MEMETERIA by Thomas May

Music & the Arts

14 Ways of Describing the Rain

Here, the experimental film from 1929 by Joris Ivens to which Hanns Eisler wrote his Op. 70 variations-score in 1941 (Vierzehn Arten den Regen zu beschreiben, in homage to his mentor on Schoenberg’s 70th birthday), using a Pierrot lunaire ensemble. This is what Daniel Barenboim selected to open the Boulez Saal’s first-anniversary concert on Sunday (alongside Schubert’s Introduktion und Variationen über Trockne Blumen and Pierrot lunaire itself).

The project inspired Theodor Adorno to collaborate with Eisler during their American exile in the 1940s on the short but potent book that first appeared in English as Composing for the Films (sic).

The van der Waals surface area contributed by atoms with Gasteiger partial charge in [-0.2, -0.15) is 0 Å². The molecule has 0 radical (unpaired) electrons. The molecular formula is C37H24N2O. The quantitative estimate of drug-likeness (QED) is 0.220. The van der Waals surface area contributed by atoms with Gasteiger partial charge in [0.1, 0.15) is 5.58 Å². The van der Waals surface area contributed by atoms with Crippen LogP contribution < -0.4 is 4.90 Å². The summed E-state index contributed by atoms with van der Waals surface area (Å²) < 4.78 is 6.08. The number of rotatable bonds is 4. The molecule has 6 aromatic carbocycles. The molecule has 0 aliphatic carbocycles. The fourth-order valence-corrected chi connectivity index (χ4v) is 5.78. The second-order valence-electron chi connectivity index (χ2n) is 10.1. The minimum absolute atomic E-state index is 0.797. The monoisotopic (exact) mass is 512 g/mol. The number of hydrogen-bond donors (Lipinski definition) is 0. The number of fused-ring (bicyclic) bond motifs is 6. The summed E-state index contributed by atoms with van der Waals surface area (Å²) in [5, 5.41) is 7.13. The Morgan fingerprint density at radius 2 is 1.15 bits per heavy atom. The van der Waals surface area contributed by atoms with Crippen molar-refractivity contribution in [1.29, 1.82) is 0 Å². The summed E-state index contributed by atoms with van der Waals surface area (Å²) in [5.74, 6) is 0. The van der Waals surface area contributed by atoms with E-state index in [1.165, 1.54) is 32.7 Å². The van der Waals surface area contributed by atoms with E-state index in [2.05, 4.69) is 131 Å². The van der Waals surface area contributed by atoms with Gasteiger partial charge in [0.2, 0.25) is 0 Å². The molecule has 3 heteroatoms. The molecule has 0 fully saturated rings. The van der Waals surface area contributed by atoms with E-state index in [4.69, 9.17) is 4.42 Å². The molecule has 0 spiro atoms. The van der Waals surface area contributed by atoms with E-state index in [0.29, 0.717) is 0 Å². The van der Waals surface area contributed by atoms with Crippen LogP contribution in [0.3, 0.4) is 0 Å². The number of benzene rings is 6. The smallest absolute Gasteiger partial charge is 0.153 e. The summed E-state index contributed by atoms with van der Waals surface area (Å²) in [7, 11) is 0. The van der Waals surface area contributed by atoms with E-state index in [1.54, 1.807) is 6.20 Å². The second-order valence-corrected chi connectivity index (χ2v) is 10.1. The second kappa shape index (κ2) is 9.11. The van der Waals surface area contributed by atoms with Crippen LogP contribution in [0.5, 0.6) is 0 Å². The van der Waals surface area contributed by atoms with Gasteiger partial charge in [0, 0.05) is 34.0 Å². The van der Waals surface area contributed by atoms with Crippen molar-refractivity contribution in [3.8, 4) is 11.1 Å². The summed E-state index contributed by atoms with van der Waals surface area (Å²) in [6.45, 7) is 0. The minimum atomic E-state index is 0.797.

Eisler remarks:

What has brought about this research project is the question raised in recent years by musicians everywhere–is it really necessary to continue the current Hollywood practice of rehashing “original” scores with crumbs picked from the table of Tchaikowsky, Debussy, Ravel, Richard Strauss and Stravinsky? Is a new musical material possible? May it not even be more useful and effective?

Not hard to transpose that into our situation today…

Filed under: aesthetics, film music, Hanns Eisler, Uncategorized

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